Craig Coley $21 million, settlement with wrongly convicted man


Craig Coley $21 million, settlement with wrongly convicted man.

The city of Simi Valley has reached a $21 million settlement with Craig Coley, who was wrongly convicted of a 1978 double murder and eventually exonerated after spending nearly four decades behind bars.

Simi Valley City Manager Eric Levitt announced the settlement just after 2 p.m. Saturday.

Coley was accused of murdering his ex-girlfriend Rhonda Wicht, 24, and her son Donald Wicht, 4, at their home in Simi Valley on Nov. 11, 1978. The two were found dead in their beds at their apartment on Buyers Street. She was apparently strangled by a macramé rope and her son was smothered to death. Coley was arrested later that day.

He was tried twice for the crime after a jury deadlocked 10-2 in favor of conviction on April 12, 1979. A second jury found Coley guilty on Jan. 3, 1980. He was sentenced on Feb. 26, 1980, to life in prison without the possibility of parole.

Although many wrongful convictions are overturned with help of advocacy groups such as the Innocence Project, Coley’s case is unusual because the impetus to reopen the case came from within the Simi Valley Police Department. A detective who saw red flags doggedly pursued the issue for 28 years.

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“We believe the police department did the right thing,” Levitt said Saturday. The efforts of Mike Bender, the now-retired detective, and others who championed for justice in the Coley case are “a source of pride” for the department, Levitt added.

While the city can’t make up for the decades Coley spent behind bars, Levitt said, the settlement is the “right thing to do” for Coley, the community and the city, Levitt said.

In a statement released by the city, Levitt credited the “tireless advocacy by those who believed” Coley was innocent, along with the Simi Valley Police Department’s initiative to reopen the case, for leading to the discovery of DNA evidence that exonerated Coley. The evidence led to a determination of factual innocence, with Coley being pardoned by the-Gov. Jerry Brown in November 2017.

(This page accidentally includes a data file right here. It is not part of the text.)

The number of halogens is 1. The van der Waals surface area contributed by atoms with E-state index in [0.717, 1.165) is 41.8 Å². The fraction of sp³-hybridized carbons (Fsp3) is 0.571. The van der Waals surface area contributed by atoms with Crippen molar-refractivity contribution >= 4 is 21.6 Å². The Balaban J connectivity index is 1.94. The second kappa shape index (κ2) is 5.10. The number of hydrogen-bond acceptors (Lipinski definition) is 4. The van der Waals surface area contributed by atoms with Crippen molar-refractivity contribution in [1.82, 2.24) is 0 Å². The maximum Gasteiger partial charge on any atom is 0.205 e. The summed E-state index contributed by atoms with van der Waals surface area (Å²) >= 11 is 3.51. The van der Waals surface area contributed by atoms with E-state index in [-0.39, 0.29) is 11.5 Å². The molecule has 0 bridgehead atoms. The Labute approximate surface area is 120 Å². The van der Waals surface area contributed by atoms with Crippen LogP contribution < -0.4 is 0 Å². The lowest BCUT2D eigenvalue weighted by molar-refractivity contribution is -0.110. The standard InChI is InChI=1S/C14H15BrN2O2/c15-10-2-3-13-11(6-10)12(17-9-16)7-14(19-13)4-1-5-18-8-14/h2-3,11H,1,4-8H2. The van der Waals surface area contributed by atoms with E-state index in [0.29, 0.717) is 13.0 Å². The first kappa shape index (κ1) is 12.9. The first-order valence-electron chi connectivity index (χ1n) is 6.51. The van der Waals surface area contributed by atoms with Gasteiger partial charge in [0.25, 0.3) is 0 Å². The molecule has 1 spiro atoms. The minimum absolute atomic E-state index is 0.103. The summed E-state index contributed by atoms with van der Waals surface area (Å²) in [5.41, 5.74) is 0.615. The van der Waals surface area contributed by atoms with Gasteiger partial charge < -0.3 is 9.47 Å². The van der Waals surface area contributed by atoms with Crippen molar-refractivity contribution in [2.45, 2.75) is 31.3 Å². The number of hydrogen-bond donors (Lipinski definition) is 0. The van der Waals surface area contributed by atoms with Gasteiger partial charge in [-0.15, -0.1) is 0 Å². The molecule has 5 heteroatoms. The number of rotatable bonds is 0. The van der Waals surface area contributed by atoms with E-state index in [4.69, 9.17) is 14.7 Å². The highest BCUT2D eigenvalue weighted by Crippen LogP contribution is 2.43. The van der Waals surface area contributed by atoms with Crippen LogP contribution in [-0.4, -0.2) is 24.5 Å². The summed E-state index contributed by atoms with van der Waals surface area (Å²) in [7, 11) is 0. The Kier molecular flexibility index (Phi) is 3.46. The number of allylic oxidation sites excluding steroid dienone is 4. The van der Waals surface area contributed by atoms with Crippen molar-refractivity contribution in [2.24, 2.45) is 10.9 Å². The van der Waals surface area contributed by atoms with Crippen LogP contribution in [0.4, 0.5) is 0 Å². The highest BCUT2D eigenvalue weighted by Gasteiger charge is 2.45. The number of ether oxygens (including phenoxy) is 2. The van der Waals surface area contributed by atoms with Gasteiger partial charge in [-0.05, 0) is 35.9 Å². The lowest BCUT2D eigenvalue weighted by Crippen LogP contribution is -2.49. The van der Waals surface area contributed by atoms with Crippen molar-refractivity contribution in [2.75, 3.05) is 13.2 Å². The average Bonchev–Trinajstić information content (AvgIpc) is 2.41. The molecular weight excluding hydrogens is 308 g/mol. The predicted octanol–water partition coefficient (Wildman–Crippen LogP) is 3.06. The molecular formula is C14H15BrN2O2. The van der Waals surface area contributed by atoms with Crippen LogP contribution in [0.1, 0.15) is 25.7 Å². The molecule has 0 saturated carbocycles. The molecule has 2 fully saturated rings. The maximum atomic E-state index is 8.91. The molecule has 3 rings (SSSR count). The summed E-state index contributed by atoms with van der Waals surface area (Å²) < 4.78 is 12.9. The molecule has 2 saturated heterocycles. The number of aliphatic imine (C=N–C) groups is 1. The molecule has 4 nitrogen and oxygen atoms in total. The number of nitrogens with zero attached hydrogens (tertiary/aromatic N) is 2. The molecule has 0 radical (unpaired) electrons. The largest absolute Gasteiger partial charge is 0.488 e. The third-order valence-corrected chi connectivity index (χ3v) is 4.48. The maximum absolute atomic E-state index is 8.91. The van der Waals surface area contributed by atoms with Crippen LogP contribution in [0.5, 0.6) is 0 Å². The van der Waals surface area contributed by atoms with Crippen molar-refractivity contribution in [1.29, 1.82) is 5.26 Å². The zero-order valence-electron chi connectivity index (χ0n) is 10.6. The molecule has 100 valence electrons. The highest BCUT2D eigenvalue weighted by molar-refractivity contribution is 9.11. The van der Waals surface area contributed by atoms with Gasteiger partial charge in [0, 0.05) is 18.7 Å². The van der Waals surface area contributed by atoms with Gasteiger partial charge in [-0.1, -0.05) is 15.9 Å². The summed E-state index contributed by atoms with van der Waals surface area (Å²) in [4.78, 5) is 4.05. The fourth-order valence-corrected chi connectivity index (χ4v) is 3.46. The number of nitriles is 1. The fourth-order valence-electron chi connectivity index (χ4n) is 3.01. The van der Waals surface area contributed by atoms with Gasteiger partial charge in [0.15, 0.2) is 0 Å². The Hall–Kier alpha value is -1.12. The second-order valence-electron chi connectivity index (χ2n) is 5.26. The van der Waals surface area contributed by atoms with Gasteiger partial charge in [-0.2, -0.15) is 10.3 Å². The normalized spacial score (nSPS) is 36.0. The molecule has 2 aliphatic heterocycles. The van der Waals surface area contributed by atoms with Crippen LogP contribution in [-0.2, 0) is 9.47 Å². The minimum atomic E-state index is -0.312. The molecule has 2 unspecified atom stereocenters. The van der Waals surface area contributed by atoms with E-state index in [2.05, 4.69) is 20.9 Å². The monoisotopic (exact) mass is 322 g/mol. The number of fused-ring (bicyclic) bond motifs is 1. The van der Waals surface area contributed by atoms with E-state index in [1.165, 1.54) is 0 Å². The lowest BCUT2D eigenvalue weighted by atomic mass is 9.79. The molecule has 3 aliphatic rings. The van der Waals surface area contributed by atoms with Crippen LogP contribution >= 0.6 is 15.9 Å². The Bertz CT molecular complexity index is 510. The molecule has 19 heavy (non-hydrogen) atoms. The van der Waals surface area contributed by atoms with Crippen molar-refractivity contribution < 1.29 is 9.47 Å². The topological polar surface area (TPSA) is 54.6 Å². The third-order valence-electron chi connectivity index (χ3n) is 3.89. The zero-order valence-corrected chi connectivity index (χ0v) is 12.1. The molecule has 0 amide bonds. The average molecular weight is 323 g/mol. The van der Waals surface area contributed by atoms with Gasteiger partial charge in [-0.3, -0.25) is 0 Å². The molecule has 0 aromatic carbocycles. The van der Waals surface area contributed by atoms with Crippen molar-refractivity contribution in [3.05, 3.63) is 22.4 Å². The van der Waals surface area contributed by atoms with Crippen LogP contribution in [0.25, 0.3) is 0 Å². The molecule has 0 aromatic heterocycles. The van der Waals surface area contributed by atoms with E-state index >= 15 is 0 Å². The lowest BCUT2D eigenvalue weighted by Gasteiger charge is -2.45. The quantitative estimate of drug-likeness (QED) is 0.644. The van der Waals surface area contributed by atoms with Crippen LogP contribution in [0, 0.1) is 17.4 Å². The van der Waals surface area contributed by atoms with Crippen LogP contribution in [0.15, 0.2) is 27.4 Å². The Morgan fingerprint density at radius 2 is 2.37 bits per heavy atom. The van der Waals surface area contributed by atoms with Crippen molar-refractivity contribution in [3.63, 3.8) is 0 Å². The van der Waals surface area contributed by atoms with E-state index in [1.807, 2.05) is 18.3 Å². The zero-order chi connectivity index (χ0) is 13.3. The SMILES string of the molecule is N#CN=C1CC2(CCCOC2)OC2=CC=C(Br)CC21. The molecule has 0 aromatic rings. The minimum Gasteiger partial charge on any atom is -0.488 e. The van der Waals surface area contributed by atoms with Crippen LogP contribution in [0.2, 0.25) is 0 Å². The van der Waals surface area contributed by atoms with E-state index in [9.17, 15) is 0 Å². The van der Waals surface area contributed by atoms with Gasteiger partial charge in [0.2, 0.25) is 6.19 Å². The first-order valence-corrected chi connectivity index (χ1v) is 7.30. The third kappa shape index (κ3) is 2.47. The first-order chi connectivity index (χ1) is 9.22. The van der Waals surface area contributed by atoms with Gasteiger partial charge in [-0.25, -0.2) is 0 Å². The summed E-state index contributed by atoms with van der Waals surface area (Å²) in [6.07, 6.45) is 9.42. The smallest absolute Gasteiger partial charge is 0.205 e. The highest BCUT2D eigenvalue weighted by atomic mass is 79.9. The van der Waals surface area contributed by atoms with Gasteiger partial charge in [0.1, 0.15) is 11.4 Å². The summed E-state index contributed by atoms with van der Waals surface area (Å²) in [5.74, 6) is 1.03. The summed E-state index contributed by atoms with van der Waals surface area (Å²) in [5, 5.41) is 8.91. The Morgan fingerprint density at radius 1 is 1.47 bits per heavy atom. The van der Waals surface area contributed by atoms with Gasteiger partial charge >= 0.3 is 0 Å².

The settlement allows the city to avoid a potentially long and costly court trial, Levitt said.

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“Based on an analysis given to the city, this could have meant exposure of up to $80 million, in a worst-case scenario, if it went to full litigation,” Levitt told The Star.

Of the $21 million, the city will pay approximately $4.9 million, with the remainder to be paid by insurance and other sources.

Levitt said the city’s share will come from a liability reserve fund that has enough cash on hand to cover the $4.9 million. But the city will have to replenish those reserves over time, he said.

“This is obviously a larger case than we would normally see,” Levitt said.

Coley’s prison term, at nearly 39 years, is the longest in California for someone whose conviction has been overturned, according to the National Registry of Exonerations, a project involving UC Irvine and the law schools of the University of Michigan and Michigan State University. Coley’s time behind bars is the 10th-longest nationwide for a proven wrongful conviction case, according to the registry’s extensive database.

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Another Ventura County murder case in which a conviction was overturned also involved a lengthy incarceration. Michael Hanline was released from prison in November 2014 after about 36 years behind bars, which at the time was the longest time served in California for a wrongful conviction. DNA evidence led prosecutors to vacate Hanline’s conviction and ultimately drop charges, but they did not determine he was factually innocent, as happened with Coley.

Coley was released from prison at Thanksgiving in 2017 after being exonerated by DNA evidence that pointed to someone else as the killer. That evidence was initially thought to have been destroyed, but was later discovered.

Brown signed a bill in May 2018 allowing for the distribution of nearly $2 million to the pardoned man. It was then the largest single payment issued by the state for a wrongful conviction.

At the time, Coley, then 70, said the money would help him restart his life outside of custody.

“I’m 70 years old, but it’s a head start,” Coley said at the time.


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